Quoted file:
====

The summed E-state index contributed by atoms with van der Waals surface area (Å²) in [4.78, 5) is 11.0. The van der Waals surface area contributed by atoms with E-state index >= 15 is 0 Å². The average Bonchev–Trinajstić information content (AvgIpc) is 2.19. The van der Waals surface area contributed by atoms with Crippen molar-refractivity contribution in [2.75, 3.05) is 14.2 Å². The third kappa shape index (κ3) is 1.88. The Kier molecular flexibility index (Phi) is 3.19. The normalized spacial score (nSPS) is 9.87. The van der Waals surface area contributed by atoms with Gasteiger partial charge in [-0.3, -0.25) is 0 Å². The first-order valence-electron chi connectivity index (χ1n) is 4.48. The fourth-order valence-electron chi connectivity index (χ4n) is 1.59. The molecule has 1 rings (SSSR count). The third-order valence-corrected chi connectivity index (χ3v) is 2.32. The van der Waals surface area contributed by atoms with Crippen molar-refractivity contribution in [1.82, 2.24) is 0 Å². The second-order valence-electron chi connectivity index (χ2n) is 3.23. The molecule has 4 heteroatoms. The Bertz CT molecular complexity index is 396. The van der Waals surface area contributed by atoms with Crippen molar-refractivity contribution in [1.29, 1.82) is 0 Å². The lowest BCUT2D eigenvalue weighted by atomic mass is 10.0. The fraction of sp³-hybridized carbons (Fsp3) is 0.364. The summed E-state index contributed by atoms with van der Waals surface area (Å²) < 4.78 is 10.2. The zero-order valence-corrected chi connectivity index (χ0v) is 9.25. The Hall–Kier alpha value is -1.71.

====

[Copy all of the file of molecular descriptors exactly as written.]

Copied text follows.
The summed E-state index contributed by atoms with van der Waals surface area (Å²) in [4.78, 5) is 11.0. The van der Waals surface area contributed by atoms with E-state index >= 15 is 0 Å². The average Bonchev–Trinajstić information content (AvgIpc) is 2.19. The van der Waals surface area contributed by atoms with Crippen molar-refractivity contribution in [2.75, 3.05) is 14.2 Å². The third kappa shape index (κ3) is 1.88. The Kier molecular flexibility index (Phi) is 3.19. The normalized spacial score (nSPS) is 9.87. The van der Waals surface area contributed by atoms with Gasteiger partial charge in [-0.3, -0.25) is 0 Å². The first-order valence-electron chi connectivity index (χ1n) is 4.48. The fourth-order valence-electron chi connectivity index (χ4n) is 1.59. The molecule has 1 rings (SSSR count). The third-order valence-corrected chi connectivity index (χ3v) is 2.32. The van der Waals surface area contributed by atoms with Crippen molar-refractivity contribution in [1.82, 2.24) is 0 Å². The second-order valence-electron chi connectivity index (χ2n) is 3.23. The molecule has 4 heteroatoms. The Bertz CT molecular complexity index is 396. The van der Waals surface area contributed by atoms with Crippen molar-refractivity contribution in [1.29, 1.82) is 0 Å². The lowest BCUT2D eigenvalue weighted by atomic mass is 10.0. The fraction of sp³-hybridized carbons (Fsp3) is 0.364. The summed E-state index contributed by atoms with van der Waals surface area (Å²) < 4.78 is 10.2. The zero-order valence-corrected chi connectivity index (χ0v) is 9.25. The Hall–Kier alpha value is -1.71.